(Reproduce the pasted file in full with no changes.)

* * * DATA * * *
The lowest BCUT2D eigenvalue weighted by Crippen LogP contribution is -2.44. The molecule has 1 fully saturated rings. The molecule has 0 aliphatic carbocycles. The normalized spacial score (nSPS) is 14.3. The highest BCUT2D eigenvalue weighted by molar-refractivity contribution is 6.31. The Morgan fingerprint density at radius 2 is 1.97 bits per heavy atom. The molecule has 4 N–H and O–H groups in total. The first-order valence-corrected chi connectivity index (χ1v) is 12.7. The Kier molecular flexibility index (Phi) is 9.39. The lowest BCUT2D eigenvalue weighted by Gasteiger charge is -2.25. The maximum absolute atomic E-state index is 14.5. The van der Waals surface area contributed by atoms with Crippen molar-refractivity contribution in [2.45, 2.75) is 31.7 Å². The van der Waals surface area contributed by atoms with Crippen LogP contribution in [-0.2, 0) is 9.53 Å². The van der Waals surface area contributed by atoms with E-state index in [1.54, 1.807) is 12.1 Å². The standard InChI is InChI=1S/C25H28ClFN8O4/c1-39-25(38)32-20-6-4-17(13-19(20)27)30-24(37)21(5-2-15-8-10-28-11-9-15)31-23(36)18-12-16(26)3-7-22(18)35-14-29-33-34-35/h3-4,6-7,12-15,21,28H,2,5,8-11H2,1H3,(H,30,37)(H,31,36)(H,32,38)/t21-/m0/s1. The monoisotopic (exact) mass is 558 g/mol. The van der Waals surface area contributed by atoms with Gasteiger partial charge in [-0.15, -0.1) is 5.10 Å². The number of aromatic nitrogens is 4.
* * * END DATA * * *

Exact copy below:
The lowest BCUT2D eigenvalue weighted by Crippen LogP contribution is -2.44. The molecule has 1 fully saturated rings. The molecule has 0 aliphatic carbocycles. The normalized spacial score (nSPS) is 14.3. The highest BCUT2D eigenvalue weighted by molar-refractivity contribution is 6.31. The Morgan fingerprint density at radius 2 is 1.97 bits per heavy atom. The molecule has 4 N–H and O–H groups in total. The first-order valence-corrected chi connectivity index (χ1v) is 12.7. The Kier molecular flexibility index (Phi) is 9.39. The lowest BCUT2D eigenvalue weighted by Gasteiger charge is -2.25. The maximum absolute atomic E-state index is 14.5. The van der Waals surface area contributed by atoms with Crippen molar-refractivity contribution in [2.45, 2.75) is 31.7 Å². The van der Waals surface area contributed by atoms with Crippen LogP contribution in [-0.2, 0) is 9.53 Å². The van der Waals surface area contributed by atoms with E-state index in [1.54, 1.807) is 12.1 Å². The standard InChI is InChI=1S/C25H28ClFN8O4/c1-39-25(38)32-20-6-4-17(13-19(20)27)30-24(37)21(5-2-15-8-10-28-11-9-15)31-23(36)18-12-16(26)3-7-22(18)35-14-29-33-34-35/h3-4,6-7,12-15,21,28H,2,5,8-11H2,1H3,(H,30,37)(H,31,36)(H,32,38)/t21-/m0/s1. The monoisotopic (exact) mass is 558 g/mol. The van der Waals surface area contributed by atoms with Gasteiger partial charge in [-0.15, -0.1) is 5.10 Å². The number of aromatic nitrogens is 4.